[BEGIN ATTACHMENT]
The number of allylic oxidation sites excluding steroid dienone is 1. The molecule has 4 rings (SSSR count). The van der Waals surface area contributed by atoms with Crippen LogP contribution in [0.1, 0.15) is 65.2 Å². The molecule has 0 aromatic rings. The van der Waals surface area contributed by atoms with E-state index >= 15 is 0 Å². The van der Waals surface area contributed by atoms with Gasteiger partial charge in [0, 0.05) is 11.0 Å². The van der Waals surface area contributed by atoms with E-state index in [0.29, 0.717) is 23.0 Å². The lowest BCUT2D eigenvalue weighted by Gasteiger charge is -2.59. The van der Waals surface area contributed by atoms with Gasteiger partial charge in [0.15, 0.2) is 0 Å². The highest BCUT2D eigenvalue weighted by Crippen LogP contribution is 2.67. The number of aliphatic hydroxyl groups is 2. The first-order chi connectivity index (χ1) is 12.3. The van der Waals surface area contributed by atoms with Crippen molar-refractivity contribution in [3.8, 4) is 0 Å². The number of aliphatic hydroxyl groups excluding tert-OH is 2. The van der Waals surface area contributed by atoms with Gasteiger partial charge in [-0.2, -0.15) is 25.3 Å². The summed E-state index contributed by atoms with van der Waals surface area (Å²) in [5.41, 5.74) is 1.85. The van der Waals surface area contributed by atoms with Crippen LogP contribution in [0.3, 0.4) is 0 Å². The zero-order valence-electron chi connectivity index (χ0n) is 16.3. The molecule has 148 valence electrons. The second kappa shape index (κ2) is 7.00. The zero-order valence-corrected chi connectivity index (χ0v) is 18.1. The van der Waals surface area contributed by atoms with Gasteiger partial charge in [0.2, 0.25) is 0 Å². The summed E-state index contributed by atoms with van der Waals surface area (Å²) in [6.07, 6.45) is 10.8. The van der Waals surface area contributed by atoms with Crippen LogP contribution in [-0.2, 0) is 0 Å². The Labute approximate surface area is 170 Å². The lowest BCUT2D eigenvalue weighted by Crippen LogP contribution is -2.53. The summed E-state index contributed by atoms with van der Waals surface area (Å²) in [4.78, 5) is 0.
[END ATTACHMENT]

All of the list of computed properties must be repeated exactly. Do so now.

The number of allylic oxidation sites excluding steroid dienone is 1. The molecule has 4 rings (SSSR count). The van der Waals surface area contributed by atoms with Crippen LogP contribution in [0.1, 0.15) is 65.2 Å². The molecule has 0 aromatic rings. The van der Waals surface area contributed by atoms with E-state index >= 15 is 0 Å². The van der Waals surface area contributed by atoms with Gasteiger partial charge in [0, 0.05) is 11.0 Å². The van der Waals surface area contributed by atoms with E-state index in [0.29, 0.717) is 23.0 Å². The lowest BCUT2D eigenvalue weighted by Gasteiger charge is -2.59. The van der Waals surface area contributed by atoms with Gasteiger partial charge in [0.15, 0.2) is 0 Å². The highest BCUT2D eigenvalue weighted by Crippen LogP contribution is 2.67. The number of aliphatic hydroxyl groups is 2. The first-order chi connectivity index (χ1) is 12.3. The van der Waals surface area contributed by atoms with Crippen molar-refractivity contribution in [3.8, 4) is 0 Å². The number of aliphatic hydroxyl groups excluding tert-OH is 2. The van der Waals surface area contributed by atoms with Gasteiger partial charge in [-0.2, -0.15) is 25.3 Å². The summed E-state index contributed by atoms with van der Waals surface area (Å²) in [5.41, 5.74) is 1.85. The van der Waals surface area contributed by atoms with Crippen LogP contribution in [0.3, 0.4) is 0 Å². The zero-order valence-electron chi connectivity index (χ0n) is 16.3. The molecule has 148 valence electrons. The second kappa shape index (κ2) is 7.00. The zero-order valence-corrected chi connectivity index (χ0v) is 18.1. The van der Waals surface area contributed by atoms with Gasteiger partial charge in [0.2, 0.25) is 0 Å². The summed E-state index contributed by atoms with van der Waals surface area (Å²) in [6.07, 6.45) is 10.8. The van der Waals surface area contributed by atoms with Crippen LogP contribution in [-0.2, 0) is 0 Å². The Labute approximate surface area is 170 Å². The lowest BCUT2D eigenvalue weighted by Crippen LogP contribution is -2.53. The summed E-state index contributed by atoms with van der Waals surface area (Å²) in [4.78, 5) is 0.